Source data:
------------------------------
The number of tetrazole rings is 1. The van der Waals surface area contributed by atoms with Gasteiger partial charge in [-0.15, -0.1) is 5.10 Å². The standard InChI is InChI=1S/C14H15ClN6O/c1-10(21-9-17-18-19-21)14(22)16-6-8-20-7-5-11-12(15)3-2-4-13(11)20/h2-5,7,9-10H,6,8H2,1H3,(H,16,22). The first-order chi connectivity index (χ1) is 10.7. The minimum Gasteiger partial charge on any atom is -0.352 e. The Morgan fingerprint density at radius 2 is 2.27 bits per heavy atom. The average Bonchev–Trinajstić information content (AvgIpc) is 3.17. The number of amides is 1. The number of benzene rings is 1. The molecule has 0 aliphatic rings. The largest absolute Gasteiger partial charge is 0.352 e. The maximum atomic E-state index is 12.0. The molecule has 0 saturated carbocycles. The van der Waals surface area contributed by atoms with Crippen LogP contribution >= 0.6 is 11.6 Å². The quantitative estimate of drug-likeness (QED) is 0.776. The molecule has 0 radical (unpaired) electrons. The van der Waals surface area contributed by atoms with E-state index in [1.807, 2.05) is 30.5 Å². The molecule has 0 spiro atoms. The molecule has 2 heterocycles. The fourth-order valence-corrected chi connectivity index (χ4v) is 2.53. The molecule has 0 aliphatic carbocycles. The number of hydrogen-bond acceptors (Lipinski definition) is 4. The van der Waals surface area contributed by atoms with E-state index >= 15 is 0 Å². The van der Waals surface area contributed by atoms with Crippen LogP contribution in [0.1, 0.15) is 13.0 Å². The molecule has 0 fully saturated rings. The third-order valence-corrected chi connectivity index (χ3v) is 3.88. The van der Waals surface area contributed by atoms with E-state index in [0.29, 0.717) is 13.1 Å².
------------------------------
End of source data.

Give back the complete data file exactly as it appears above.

The number of tetrazole rings is 1. The van der Waals surface area contributed by atoms with Gasteiger partial charge in [-0.15, -0.1) is 5.10 Å². The standard InChI is InChI=1S/C14H15ClN6O/c1-10(21-9-17-18-19-21)14(22)16-6-8-20-7-5-11-12(15)3-2-4-13(11)20/h2-5,7,9-10H,6,8H2,1H3,(H,16,22). The first-order chi connectivity index (χ1) is 10.7. The minimum Gasteiger partial charge on any atom is -0.352 e. The Morgan fingerprint density at radius 2 is 2.27 bits per heavy atom. The average Bonchev–Trinajstić information content (AvgIpc) is 3.17. The number of amides is 1. The number of benzene rings is 1. The molecule has 0 aliphatic rings. The largest absolute Gasteiger partial charge is 0.352 e. The maximum atomic E-state index is 12.0. The molecule has 0 saturated carbocycles. The van der Waals surface area contributed by atoms with Crippen LogP contribution >= 0.6 is 11.6 Å². The quantitative estimate of drug-likeness (QED) is 0.776. The molecule has 0 radical (unpaired) electrons. The van der Waals surface area contributed by atoms with E-state index in [1.807, 2.05) is 30.5 Å². The molecule has 0 spiro atoms. The molecule has 2 heterocycles. The fourth-order valence-corrected chi connectivity index (χ4v) is 2.53. The molecule has 0 aliphatic carbocycles. The number of hydrogen-bond acceptors (Lipinski definition) is 4. The van der Waals surface area contributed by atoms with E-state index >= 15 is 0 Å². The van der Waals surface area contributed by atoms with Crippen LogP contribution in [0.1, 0.15) is 13.0 Å². The molecule has 0 fully saturated rings. The third-order valence-corrected chi connectivity index (χ3v) is 3.88. The van der Waals surface area contributed by atoms with E-state index in [0.29, 0.717) is 13.1 Å².